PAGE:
Even without this new push, the IAF is still the largest political force in Jordan. Jordan currently has about thirty political parties; however these parties do not play a large role in parliament. Out of 110 members in the lower house, only 25 represent a political party. In early 2007 17 of these 25 members were representatives of the IAF, meaning they were the largest elected group in Jordanian politics.3
This intense popular support is very troubling to King Abdullah II. These fears could negatively affect Jordan’s relationship with the US. Indeed, for the US to make the political system work, it must be more open.4 The Jordanian government opposes this political liberalization, as it believes the IAF and Islamists would take over.
In April 2007, Abdullah II encouraged the passage of a law that is supposed to “modernize Jordan’s political system”5 by creating large national political parties. But the law has very strict requirements for each group that wishes to be an official party.6 Though the stated goal of large national parties will certainly be reached, the unstated goals of destroying the power of the IAF and enforcing the standing of the elite will also be realized.
Both the IAF and the King are doing as much as possible to protect themselves from each other. The IAF has attempted to dilute the power of Abdullah II by campaigning on anti-corruption. At the same time, Abdullah II has attempted to reduce the power of the IAF by creating new reforms which weaken the influence of political parties. Neither of these programs will lead to a sustainable, democratic society. The popular support and power of the IAF must be reconciled with the power of the elite within a democratic framework. Only when both sides have compromised in a power-sharing arrangement can the stability of the government be ensured. Neither the government, nor the opposition, has shown that they have all of the answers and are ready to lead a free society.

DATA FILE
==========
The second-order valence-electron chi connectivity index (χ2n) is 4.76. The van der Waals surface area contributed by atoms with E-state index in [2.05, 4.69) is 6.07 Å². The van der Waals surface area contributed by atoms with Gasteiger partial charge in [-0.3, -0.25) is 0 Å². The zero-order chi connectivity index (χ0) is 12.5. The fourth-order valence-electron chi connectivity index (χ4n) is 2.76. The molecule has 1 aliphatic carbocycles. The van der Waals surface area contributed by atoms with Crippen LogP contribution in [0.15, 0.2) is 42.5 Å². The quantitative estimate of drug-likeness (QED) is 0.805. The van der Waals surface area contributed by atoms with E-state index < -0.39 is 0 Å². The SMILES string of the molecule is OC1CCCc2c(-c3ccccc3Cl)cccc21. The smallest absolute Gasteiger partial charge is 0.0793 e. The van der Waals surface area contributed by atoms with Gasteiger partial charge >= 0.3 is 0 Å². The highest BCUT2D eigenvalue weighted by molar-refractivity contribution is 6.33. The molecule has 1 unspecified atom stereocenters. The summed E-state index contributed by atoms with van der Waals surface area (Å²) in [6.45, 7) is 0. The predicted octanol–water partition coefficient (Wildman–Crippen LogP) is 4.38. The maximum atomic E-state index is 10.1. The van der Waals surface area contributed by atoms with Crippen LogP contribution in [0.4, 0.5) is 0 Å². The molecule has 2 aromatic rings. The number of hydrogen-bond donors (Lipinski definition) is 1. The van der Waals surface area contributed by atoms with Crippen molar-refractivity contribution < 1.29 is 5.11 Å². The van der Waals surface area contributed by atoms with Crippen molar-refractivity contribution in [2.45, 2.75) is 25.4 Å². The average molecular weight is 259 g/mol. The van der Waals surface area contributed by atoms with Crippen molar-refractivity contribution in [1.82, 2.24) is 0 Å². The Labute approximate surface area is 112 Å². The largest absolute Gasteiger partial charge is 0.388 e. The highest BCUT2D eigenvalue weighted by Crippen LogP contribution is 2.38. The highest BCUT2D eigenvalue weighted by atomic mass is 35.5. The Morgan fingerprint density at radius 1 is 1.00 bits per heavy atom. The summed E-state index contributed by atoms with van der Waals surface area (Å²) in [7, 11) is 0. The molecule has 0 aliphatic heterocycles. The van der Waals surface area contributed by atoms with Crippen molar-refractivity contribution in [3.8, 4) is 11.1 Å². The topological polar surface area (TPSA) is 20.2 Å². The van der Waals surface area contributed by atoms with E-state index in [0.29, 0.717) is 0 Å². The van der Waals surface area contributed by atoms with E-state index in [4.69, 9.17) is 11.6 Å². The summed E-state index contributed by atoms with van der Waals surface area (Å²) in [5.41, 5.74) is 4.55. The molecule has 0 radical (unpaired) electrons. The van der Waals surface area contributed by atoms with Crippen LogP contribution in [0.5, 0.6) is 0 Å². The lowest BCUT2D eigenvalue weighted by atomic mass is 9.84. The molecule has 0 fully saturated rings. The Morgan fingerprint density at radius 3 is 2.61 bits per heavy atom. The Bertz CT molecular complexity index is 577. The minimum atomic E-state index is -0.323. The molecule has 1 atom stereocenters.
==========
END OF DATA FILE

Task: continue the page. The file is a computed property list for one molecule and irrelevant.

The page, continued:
With parliamentary elections approaching this fall, there has been a scramble of last minute political activity. The IAF boycotted the municipal elections this past summer and when this article went to press had still not decided whether or not they would participate in the parliamentary elections.7 If the IAF does not participate in the upcoming elections, supporters of the monarchy will retain control of the government. This consolidation of power will strongly influence the government’s next steps towards reform.
Implications for Western Relations
Though reforms by the elite are claimed as responses to the United States advocating democratization, the party platform of the IAF has been based on the same call. Because the IAF is acting according to the interests and advocacy of the United States, Abdullah II cannot hope to improve U.S.-Jordanian relations through his reforms. At the same time, the IAF will not be able to gain control of government with the support of the United States until it proves it is truly separate from its hard-line, terrorist neighbors. Both sides must attempt true democratic reform to avoid upsetting relations with the United States and to ensure a freer society for their own people.